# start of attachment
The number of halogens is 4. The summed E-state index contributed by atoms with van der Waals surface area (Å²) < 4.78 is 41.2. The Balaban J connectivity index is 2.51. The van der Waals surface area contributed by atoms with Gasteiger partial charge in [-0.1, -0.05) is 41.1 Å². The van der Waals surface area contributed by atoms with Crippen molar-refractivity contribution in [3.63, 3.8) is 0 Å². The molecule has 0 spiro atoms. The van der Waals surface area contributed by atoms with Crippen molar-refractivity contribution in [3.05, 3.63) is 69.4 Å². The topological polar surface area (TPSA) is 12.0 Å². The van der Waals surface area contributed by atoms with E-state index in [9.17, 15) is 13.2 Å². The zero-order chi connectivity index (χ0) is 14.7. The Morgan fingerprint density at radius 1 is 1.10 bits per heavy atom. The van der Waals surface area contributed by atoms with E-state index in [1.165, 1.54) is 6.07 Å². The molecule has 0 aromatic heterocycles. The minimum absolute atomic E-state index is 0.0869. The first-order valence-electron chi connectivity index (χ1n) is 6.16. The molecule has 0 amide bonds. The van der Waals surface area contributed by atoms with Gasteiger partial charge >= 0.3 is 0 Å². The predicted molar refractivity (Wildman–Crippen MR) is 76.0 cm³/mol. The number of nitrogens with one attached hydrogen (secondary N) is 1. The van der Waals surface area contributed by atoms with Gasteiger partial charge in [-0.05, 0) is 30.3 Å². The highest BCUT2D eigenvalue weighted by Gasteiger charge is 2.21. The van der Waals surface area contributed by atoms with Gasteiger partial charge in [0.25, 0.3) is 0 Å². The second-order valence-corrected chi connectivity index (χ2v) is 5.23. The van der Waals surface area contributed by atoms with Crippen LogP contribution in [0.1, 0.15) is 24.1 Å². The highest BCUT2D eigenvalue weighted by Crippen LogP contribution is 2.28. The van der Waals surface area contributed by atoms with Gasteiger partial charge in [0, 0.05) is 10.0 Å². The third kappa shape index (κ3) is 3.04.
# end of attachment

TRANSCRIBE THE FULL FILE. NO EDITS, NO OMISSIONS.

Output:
The number of halogens is 4. The summed E-state index contributed by atoms with van der Waals surface area (Å²) < 4.78 is 41.2. The Balaban J connectivity index is 2.51. The van der Waals surface area contributed by atoms with Gasteiger partial charge in [-0.1, -0.05) is 41.1 Å². The van der Waals surface area contributed by atoms with Crippen molar-refractivity contribution in [3.63, 3.8) is 0 Å². The molecule has 0 spiro atoms. The van der Waals surface area contributed by atoms with Crippen molar-refractivity contribution in [3.05, 3.63) is 69.4 Å². The topological polar surface area (TPSA) is 12.0 Å². The van der Waals surface area contributed by atoms with E-state index in [9.17, 15) is 13.2 Å². The zero-order chi connectivity index (χ0) is 14.7. The Morgan fingerprint density at radius 1 is 1.10 bits per heavy atom. The van der Waals surface area contributed by atoms with E-state index in [1.165, 1.54) is 6.07 Å². The molecule has 0 aromatic heterocycles. The minimum absolute atomic E-state index is 0.0869. The first-order valence-electron chi connectivity index (χ1n) is 6.16. The molecule has 0 amide bonds. The van der Waals surface area contributed by atoms with Gasteiger partial charge >= 0.3 is 0 Å². The predicted molar refractivity (Wildman–Crippen MR) is 76.0 cm³/mol. The number of nitrogens with one attached hydrogen (secondary N) is 1. The van der Waals surface area contributed by atoms with Gasteiger partial charge in [-0.05, 0) is 30.3 Å². The highest BCUT2D eigenvalue weighted by Gasteiger charge is 2.21. The van der Waals surface area contributed by atoms with Gasteiger partial charge in [0.25, 0.3) is 0 Å². The second-order valence-corrected chi connectivity index (χ2v) is 5.23. The van der Waals surface area contributed by atoms with Crippen LogP contribution in [0.1, 0.15) is 24.1 Å². The highest BCUT2D eigenvalue weighted by Crippen LogP contribution is 2.28. The van der Waals surface area contributed by atoms with Gasteiger partial charge in [0, 0.05) is 10.0 Å². The third kappa shape index (κ3) is 3.04.